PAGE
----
OEM/Microsoft Tax Survey Established
Inspired by the ideas and work of Hans Kwint, I have decided to try and breathe new life into the OEM/Microsoft Tax Survey I started several months ago. In addition to collaborating with Hans, I am looking for assistance from our community.
Some of us know that Microsoft does not actually have a monopoly. Instead, the OEMs have established a distribution channel that initially defines and then attempts to control what software the majority of consumers run on their computers.
For us to correct this problem, we need to stop wondering about Microsoft's backroom deals and such and start focusing on the OEMs themselves. We need to show the FTC and other parties of interest that the average consumer is not presented with a choice when purchasing a personal computer. We need to stop settling for the occasional bone thrown at us when an HP or Dell preinstalls GNU/Linux on a fraction of its products and then buries the option 50 links deep on the product's site. This is not the "choice" I am speaking of and that I envision in order to establish a level playing field.
OEMs should stop bundling software entirely and move to a service model in which the software is installed because the consumer has asked for it specifically. This is not happening today. Instead, consumers are expected to pay for (sometimes multiple) copies of Microsoft's products, regardless of whether they have any intention of using the products.
Currently, the OEM/Microsoft Survey has roughly 400 products listed from popular companies, such as HP, Dell, Toshiba. This information is about three months old at the moment, but I see no reason why it can't serve as a foundation for an ongoing effort to study this issue. Rather than trying to keep all of the information up to date myself, I would like to see some of you come forward and take ownership of a particular company. You then would be responsible for keeping that page up to date and would have full control over that section of the survey.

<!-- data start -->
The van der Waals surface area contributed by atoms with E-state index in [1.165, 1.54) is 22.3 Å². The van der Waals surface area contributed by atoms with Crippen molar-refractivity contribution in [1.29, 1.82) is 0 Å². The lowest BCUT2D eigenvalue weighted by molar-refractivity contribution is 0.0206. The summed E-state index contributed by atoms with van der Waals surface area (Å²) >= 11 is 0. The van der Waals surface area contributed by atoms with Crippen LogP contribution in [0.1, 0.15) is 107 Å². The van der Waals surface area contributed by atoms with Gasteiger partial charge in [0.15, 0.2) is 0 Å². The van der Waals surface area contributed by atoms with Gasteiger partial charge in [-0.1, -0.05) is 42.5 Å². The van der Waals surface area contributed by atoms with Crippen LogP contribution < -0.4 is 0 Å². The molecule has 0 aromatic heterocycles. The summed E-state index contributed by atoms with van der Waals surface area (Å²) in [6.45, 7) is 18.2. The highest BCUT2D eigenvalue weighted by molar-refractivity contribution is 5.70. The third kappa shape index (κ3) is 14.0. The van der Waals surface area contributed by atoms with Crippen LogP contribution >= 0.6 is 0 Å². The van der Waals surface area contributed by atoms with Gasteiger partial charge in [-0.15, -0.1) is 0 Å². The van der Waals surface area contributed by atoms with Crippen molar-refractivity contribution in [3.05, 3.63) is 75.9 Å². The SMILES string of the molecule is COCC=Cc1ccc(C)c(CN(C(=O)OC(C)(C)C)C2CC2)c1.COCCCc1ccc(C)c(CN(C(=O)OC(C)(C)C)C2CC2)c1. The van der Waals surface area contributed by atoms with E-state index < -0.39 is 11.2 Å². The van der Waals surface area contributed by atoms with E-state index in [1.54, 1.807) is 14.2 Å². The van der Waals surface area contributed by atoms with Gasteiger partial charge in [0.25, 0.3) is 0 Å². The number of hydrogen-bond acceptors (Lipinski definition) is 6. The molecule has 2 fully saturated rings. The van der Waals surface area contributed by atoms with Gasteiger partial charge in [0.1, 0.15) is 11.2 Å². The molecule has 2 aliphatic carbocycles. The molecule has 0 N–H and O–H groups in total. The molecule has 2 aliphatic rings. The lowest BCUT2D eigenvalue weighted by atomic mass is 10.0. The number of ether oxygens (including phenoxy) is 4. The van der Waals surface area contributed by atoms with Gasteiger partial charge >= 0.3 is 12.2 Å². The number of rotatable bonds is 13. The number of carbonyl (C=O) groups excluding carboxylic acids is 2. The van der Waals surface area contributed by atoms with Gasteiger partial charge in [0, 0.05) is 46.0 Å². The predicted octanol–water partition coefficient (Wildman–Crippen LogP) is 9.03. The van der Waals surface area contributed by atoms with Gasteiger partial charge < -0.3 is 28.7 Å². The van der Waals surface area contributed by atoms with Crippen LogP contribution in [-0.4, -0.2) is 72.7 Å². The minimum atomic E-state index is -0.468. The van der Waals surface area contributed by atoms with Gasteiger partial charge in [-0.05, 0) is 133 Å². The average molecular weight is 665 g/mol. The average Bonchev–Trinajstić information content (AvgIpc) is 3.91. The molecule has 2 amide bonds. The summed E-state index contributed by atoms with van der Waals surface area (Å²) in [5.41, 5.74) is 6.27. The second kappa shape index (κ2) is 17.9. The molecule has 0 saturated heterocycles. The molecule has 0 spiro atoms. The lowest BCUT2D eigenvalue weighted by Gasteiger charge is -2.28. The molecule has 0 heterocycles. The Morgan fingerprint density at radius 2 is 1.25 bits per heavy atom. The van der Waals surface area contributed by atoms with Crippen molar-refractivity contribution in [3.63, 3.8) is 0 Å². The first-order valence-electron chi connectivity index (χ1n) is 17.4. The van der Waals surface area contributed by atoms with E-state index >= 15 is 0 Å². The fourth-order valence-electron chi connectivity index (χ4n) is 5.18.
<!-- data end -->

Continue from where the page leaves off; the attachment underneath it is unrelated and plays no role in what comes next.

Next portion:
So please take a look at the survey, and if you are interested, send me an e-mail and we'll discuss your involvement.
Practical Task Scheduling Deployment
July 20, 2016 12:00 pm CDT
One of the best things about the UNIX environment (aside from being stable and efficient) is the vast array of software tools available to help you do your job. Traditionally, a UNIX tool does only one thing, but does that one thing very well. For example, grep is very easy to use and can search vast amounts of data quickly. The find tool can find a particular file or files based on all kinds of criteria. It's pretty easy to string these tools together to build even more powerful tools, such as a tool that finds all of the .log files in the /home directory and searches each one for a particular entry. This erector-set mentality allows UNIX system administrators to seem to always have the right tool for the job.
Cron traditionally has been considered another such a tool for job scheduling, but is it enough? This webinar considers that very question. The first part builds on a previous Geek Guide, Beyond Cron, and briefly describes how to know when it might be time to consider upgrading your job scheduling infrastructure. The second part presents an actual planning and implementation framework.
Join Linux Journal's Mike Diehl and Pat Cameron of Help Systems.
Free to Linux Journal readers.Register Now!
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With all the industry talk about the benefits of Linux on Power and all the performance advantages offered by its open architecture, you may be considering a move in that direction. If you are thinking about analytics, big data and cloud computing, you would be right to evaluate Power. The idea of using commodity x86 hardware and replacing it every three years is an outdated cost model. It doesn’t consider the total cost of ownership, and it doesn’t consider the advantage of real processing power, high-availability and multithreading like a demon.
This ebook takes a look at some of the practical applications of the Linux on Power platform and ways you might bring all the performance power of this open architecture to bear for your organization. There are no smoke and mirrors here—just hard, cold, empirical evidence provided by independent sources. I also consider some innovative ways Linux on Power will be used in the future.Get the Guide